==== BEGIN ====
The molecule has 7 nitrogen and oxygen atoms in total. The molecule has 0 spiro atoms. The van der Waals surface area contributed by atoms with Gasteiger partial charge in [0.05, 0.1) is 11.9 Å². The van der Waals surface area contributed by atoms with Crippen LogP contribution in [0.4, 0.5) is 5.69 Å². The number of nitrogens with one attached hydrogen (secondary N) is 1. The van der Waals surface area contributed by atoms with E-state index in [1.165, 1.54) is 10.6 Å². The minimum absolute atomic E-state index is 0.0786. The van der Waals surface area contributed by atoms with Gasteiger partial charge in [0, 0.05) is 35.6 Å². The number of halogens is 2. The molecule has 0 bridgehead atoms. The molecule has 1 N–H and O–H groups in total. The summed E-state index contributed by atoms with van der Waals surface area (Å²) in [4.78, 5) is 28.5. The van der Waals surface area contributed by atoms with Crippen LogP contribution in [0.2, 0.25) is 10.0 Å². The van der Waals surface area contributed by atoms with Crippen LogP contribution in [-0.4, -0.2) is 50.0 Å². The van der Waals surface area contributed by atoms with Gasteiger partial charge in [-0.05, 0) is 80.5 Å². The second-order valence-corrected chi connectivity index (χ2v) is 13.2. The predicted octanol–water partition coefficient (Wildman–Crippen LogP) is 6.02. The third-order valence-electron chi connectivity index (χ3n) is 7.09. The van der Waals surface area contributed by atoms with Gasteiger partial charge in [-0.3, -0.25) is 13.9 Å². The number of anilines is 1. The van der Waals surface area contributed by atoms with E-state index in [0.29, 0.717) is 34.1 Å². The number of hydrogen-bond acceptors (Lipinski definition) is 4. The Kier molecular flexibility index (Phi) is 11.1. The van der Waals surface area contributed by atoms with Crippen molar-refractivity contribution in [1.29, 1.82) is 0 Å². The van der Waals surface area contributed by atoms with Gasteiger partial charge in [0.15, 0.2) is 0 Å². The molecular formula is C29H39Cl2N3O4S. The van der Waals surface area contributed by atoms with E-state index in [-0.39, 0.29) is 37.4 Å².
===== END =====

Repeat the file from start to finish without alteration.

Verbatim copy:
The molecule has 7 nitrogen and oxygen atoms in total. The molecule has 0 spiro atoms. The van der Waals surface area contributed by atoms with Gasteiger partial charge in [0.05, 0.1) is 11.9 Å². The van der Waals surface area contributed by atoms with Crippen LogP contribution in [0.4, 0.5) is 5.69 Å². The number of nitrogens with one attached hydrogen (secondary N) is 1. The van der Waals surface area contributed by atoms with E-state index in [1.165, 1.54) is 10.6 Å². The minimum absolute atomic E-state index is 0.0786. The van der Waals surface area contributed by atoms with Gasteiger partial charge in [0, 0.05) is 35.6 Å². The number of halogens is 2. The molecule has 0 bridgehead atoms. The molecule has 1 N–H and O–H groups in total. The summed E-state index contributed by atoms with van der Waals surface area (Å²) in [4.78, 5) is 28.5. The van der Waals surface area contributed by atoms with Crippen LogP contribution in [0.2, 0.25) is 10.0 Å². The van der Waals surface area contributed by atoms with Crippen LogP contribution in [-0.4, -0.2) is 50.0 Å². The van der Waals surface area contributed by atoms with Gasteiger partial charge in [-0.05, 0) is 80.5 Å². The second-order valence-corrected chi connectivity index (χ2v) is 13.2. The predicted octanol–water partition coefficient (Wildman–Crippen LogP) is 6.02. The third-order valence-electron chi connectivity index (χ3n) is 7.09. The van der Waals surface area contributed by atoms with Gasteiger partial charge in [-0.3, -0.25) is 13.9 Å². The number of anilines is 1. The van der Waals surface area contributed by atoms with E-state index in [0.29, 0.717) is 34.1 Å². The number of hydrogen-bond acceptors (Lipinski definition) is 4. The Kier molecular flexibility index (Phi) is 11.1. The van der Waals surface area contributed by atoms with Crippen molar-refractivity contribution in [1.29, 1.82) is 0 Å². The van der Waals surface area contributed by atoms with Gasteiger partial charge in [0.15, 0.2) is 0 Å². The molecular formula is C29H39Cl2N3O4S. The van der Waals surface area contributed by atoms with E-state index in [-0.39, 0.29) is 37.4 Å².